Ava

July 12, 2015 § 6 Comments

ORIGIN:
Alternately spelled “Eva”. Possibly an English variation of “Eve”, meaning “to breathe” or “to live”; or from Persian, meaning “voice” or “sound”; or from Greek, meaning “bird-like”; or a shortened version of Germanic names such as “Avis” or “Avila”, or even “Hedwig”.

VARIATIONS and NICKNAMES:
Avalina, Avaline, Avalyn, Avelina, Aveline, Avelyn, Aven, Aveza, Aviana, Aviance, Avice, Avila, Avis, Aviva, Chava, Chavah, Chave, Chavilah, Eabha, Eeva, Eevi, Efa, Eua, Eva, Eve, Evelia, Evie, Evika, Evita, Evvie, Evvy, Ewa, Hava, Havilah, Havva, Hawa, Ieva, Iva, Ivah, Yeva, etc.

REFERENCES IN LITERATURE:
Ava, founder and leader of Camp Ava, where Lily spends a miserable summer, in Sleeping Arrangements, by Laura Cunningham (published 1989, set in the 1950s).

WRITERS:
Ava (c.1060-1127), German poet, also known as “Ava of Göttweig”, “Ava of Melk”, or “Frau Ava”.
Ava DuVernay (b. 1972), American director and screenwriter.

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Mabruk

December 19, 2014 § Leave a comment

ORIGIN:
Probably Persian, meaning “blessed” or “prosperous”, or related to the Arabic “Mabrouk”, meaning “congratulations”.

VARIATIONS and NICKNAMES:
Mabrouk. And I don’t know what else.

REFERENCES IN LITERATURE:
– Mabruk, the master magician Schmendrick usurps as a member of King Haggard’s court in the fantasy novel The Last Unicorn (1968) by Peter S. Beagle.

Rukh

December 18, 2014 § Leave a comment

ORIGIN:
Probably Persian, meaning “face”.

VARIATIONS and NICKNAMES:
I, um, don’t know.

REFERENCES IN LITERATURE:
– Rukh, Mommy Fortuna’s henchman and guide at her Midnight Carnival, in the fantasy novel The Last Unicorn (1968) by Peter S. Beagle.

Jasper

September 15, 2014 § 3 Comments

ORIGIN:
From Persian, meaning “treasurer”, or referring to the gemstone.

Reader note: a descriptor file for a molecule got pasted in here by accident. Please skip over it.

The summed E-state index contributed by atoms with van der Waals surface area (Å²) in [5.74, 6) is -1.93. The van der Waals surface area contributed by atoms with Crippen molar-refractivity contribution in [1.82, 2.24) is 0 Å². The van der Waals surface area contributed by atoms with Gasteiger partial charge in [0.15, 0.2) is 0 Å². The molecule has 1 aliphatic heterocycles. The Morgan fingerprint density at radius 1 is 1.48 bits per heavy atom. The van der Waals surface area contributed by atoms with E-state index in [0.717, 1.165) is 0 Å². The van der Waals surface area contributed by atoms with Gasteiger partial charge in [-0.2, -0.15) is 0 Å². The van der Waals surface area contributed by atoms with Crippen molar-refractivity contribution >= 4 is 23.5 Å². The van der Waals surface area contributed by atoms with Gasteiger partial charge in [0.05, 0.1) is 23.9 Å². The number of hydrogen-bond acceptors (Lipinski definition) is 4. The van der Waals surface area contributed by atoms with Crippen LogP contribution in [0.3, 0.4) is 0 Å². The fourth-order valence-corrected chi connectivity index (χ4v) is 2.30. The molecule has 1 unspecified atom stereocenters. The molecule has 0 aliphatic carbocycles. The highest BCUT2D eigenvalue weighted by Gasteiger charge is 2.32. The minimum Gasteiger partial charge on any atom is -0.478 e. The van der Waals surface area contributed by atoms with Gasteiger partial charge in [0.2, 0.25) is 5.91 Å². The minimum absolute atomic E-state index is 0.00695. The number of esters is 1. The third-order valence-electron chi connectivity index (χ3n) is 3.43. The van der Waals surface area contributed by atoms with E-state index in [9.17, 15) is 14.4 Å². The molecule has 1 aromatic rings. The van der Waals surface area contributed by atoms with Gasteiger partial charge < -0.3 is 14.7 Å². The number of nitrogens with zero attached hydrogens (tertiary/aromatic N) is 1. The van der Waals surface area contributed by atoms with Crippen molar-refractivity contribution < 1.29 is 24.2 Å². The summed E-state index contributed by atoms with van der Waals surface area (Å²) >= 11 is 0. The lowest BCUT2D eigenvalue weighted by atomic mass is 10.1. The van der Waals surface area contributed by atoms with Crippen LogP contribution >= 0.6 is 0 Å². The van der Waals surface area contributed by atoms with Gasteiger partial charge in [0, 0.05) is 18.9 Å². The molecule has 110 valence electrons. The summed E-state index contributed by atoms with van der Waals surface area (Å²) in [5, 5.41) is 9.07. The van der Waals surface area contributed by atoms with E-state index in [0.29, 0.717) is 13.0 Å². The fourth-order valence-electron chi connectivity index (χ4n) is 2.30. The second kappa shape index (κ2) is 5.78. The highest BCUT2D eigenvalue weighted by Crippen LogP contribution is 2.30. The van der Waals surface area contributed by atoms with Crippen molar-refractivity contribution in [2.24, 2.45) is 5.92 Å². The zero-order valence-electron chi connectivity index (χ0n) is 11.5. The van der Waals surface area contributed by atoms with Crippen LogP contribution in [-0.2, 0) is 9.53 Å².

VARIATIONS and NICKNAMES:
Cas, Caspar, Casper, Gaspar, Gaspard, Gaspare, Gasparo, Gaszi, Jas, Jaspar, Jesper, Kaspar, Kasper, etc.

REFERENCES IN LITERATURE:
Jasper Flight, a prospector for Dr. Archie’s company, in The Song of the Lark by Willa Cather (written in 1915 and set in the 1890s).
Jasper Kebby, a local yeoman whose farm neighbors Ridd’s and Snowe’s, though is far less prosperous than either, in Lorna Doone, by R.D. Blackmore (written in 1869, set in the 1670s-1680s).

Esther

August 29, 2014 § 3 Comments

ORIGIN:
Possibly Persian, meaning “star”, or derived from “Ishtar”, the name of the Babylonian and Assyrian mother goddess of love, fertility, and war.

VARIATIONS and NICKNAMES:
Aster, Eistir, Esfir, Essi, Essie, Esta, Estee, Ester, Estera, Esteri, Eszter, Eszti, Hester, Ishtar, Istar, Yesfir, etc.

REFERENCES IN LITERATURE:
Esther Bowdoin, whose shabby home life belies her blue-blooded ancestry and artistic heritage, in “Esther Bodn”, from Nora Perry’s A Flock of Girls and Boys (1895).
Esther (or Edna or Etka) Kroll Shaine — “Esther in Hebrew, Edna in English, and Etka in Russian” — Lily’s increasingly-senile grandmother in Sleeping Arrangements, by Laura Cunningham (published 1989, set in the 1950s).

WRITERS:
You can find a good, solid starter list of writers named “Esther” in this post.

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